Consumed as we are with tending to our own, we must now cede the stage to China, and we must because they were vastly more effective than we have been.

It would do us a world of good to recognize it.

It would do us a world of good to state openly, that China has done a most competent job at saving lives. Even as they segregate Uighurs and curtail freedoms to their citizens, which stains their standing as a leading nation.

And yet, as things stand, it would do us a world of good to be frank and upright and recognize that, in combatting the virus, they have done a better job than we have.

As we endeavor to follow the instructions to slow the spread of the disease, we will soon limit the lurid escalation of the death rate. There are already signs that the rate of infection is beginning to slow.

But our economy has suffered a major hit, many businesses will not reopen and unemployment is soaring.

Who knows how long this contraction will last.

China’s economy, by contrast, is revving up and, for now, will be the dominant world economy.

It will do us a world of good, our leaders foremost, to recognize it.

It wasn’t long ago, that nations in need would have looked to our country for urgent assistance.

Preoccupied with divisive concerns, we have shirked from the world, and now we see the cost.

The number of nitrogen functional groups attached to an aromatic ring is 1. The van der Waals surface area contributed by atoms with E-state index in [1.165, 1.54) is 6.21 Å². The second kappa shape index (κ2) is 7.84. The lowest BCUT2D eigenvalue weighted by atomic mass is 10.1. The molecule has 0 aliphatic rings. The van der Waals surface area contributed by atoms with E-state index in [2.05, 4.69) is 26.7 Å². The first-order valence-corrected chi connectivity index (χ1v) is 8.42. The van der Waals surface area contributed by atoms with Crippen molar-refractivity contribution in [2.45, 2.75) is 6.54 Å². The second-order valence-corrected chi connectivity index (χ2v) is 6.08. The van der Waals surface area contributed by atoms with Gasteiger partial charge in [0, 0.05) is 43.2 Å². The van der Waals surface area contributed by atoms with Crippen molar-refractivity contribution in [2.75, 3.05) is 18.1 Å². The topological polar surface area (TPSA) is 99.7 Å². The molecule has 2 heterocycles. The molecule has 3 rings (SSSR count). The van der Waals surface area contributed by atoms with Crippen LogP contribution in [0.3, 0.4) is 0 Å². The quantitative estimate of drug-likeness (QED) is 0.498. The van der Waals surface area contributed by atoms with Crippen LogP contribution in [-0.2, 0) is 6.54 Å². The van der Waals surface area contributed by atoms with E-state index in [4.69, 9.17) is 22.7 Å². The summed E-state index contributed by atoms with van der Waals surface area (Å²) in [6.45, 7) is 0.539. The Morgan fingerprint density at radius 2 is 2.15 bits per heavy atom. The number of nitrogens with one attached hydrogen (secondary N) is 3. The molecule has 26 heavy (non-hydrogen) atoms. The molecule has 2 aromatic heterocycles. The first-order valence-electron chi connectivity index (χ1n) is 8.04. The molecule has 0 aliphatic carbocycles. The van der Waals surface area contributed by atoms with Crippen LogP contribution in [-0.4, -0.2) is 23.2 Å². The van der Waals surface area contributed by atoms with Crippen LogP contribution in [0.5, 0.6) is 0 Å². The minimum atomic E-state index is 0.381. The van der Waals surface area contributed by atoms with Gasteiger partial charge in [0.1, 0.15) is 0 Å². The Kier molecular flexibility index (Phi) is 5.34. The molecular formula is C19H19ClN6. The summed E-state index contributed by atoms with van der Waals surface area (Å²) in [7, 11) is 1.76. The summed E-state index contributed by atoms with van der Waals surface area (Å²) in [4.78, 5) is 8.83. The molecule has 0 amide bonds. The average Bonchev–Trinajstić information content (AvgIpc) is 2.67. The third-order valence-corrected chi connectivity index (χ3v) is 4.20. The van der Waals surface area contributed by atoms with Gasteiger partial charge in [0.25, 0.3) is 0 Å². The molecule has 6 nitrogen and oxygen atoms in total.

There’s a price to pay for being short sighted.

A price to pay in lives and in prestige.

That matters.

Day 3 After National Emergency Declaration. China versus US, South Korea, Europe, Japan etc.

After the first case appeared in December 2019, China bungled the initial response, which made things worse. Since then, however, they’ve managed to halt the spread of the virus.

We bungled in our own way, because with knowledge of what had started in Wuhan, and that in the age of travel an ocean is not a barrier, our response could’ve been more effective. For instance, we could’ve had plenty of testing kits for the virus.

So they bungled and we bungled also.

Now for the second phase. China instituted strict quarantines. Their economy has taken a hit but they’ve halted the spread of the virus. Those results are a challenge to us.

Can our open society, with a plurality of voices and a wide diversity of competencies and political views, manage to present a united front to stem the tide of infections and limit the damage so it’s less that what China has endured?

The battle is on. The number of infected cases and deaths will tell the story.

The stock market (which is not the economy but tells us something about it) plunged another 3 thousand points today.

The virus has already sent us into a bear market. With the severe contraction in the service sector, most economists agree we’re headed for a recession.

There is consensus that this is not 2008. The disruptive force is not buried within our financial system but swimming in our body fluids, so this is very different.

China is ahead of the game. How they do, how quickly their economy bounces back, will tell us a great deal. If they pull out of the stagnation they’re in we will know that at least one path works. Maybe ours will too, but we’ll know that theirs works for sure.